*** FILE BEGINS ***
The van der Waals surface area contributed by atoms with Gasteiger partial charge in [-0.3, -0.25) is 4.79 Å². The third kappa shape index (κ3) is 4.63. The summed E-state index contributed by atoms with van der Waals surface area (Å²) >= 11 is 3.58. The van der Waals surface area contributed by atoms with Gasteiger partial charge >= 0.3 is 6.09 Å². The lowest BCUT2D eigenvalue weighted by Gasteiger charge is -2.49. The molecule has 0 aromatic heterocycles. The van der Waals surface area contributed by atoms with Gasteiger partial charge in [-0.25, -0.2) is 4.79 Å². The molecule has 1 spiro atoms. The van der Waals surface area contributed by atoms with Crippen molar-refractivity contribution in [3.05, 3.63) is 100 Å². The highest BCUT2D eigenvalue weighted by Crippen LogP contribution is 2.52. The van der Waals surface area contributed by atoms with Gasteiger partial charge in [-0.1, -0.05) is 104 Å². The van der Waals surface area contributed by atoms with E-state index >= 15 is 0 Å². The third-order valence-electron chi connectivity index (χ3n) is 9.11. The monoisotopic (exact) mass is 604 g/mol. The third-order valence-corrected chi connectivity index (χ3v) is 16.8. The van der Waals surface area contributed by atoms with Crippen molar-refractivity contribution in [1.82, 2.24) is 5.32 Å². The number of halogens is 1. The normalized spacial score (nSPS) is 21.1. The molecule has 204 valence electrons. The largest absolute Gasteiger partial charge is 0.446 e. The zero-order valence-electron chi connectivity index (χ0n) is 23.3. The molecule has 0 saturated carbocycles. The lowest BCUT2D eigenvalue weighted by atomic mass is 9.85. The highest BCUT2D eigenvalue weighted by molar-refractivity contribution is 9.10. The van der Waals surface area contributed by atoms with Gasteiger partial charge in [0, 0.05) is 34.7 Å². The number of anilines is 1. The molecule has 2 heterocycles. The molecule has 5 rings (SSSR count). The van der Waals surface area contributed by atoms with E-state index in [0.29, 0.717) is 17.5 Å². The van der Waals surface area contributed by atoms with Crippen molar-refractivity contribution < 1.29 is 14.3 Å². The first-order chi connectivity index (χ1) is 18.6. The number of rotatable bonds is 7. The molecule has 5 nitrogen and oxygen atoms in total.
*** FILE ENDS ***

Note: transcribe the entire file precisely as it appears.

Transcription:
The van der Waals surface area contributed by atoms with Gasteiger partial charge in [-0.3, -0.25) is 4.79 Å². The third kappa shape index (κ3) is 4.63. The summed E-state index contributed by atoms with van der Waals surface area (Å²) >= 11 is 3.58. The van der Waals surface area contributed by atoms with Gasteiger partial charge >= 0.3 is 6.09 Å². The lowest BCUT2D eigenvalue weighted by Gasteiger charge is -2.49. The molecule has 0 aromatic heterocycles. The van der Waals surface area contributed by atoms with Gasteiger partial charge in [-0.25, -0.2) is 4.79 Å². The molecule has 1 spiro atoms. The van der Waals surface area contributed by atoms with Crippen molar-refractivity contribution in [3.05, 3.63) is 100 Å². The highest BCUT2D eigenvalue weighted by Crippen LogP contribution is 2.52. The van der Waals surface area contributed by atoms with Gasteiger partial charge in [-0.1, -0.05) is 104 Å². The van der Waals surface area contributed by atoms with E-state index >= 15 is 0 Å². The third-order valence-electron chi connectivity index (χ3n) is 9.11. The monoisotopic (exact) mass is 604 g/mol. The third-order valence-corrected chi connectivity index (χ3v) is 16.8. The van der Waals surface area contributed by atoms with Crippen molar-refractivity contribution in [1.82, 2.24) is 5.32 Å². The number of halogens is 1. The normalized spacial score (nSPS) is 21.1. The molecule has 204 valence electrons. The largest absolute Gasteiger partial charge is 0.446 e. The zero-order valence-electron chi connectivity index (χ0n) is 23.3. The molecule has 0 saturated carbocycles. The lowest BCUT2D eigenvalue weighted by atomic mass is 9.85. The highest BCUT2D eigenvalue weighted by molar-refractivity contribution is 9.10. The van der Waals surface area contributed by atoms with Gasteiger partial charge in [0, 0.05) is 34.7 Å². The number of anilines is 1. The molecule has 2 heterocycles. The molecule has 5 rings (SSSR count). The van der Waals surface area contributed by atoms with E-state index in [0.29, 0.717) is 17.5 Å². The van der Waals surface area contributed by atoms with Crippen molar-refractivity contribution < 1.29 is 14.3 Å². The first-order chi connectivity index (χ1) is 18.6. The number of rotatable bonds is 7. The molecule has 5 nitrogen and oxygen atoms in total.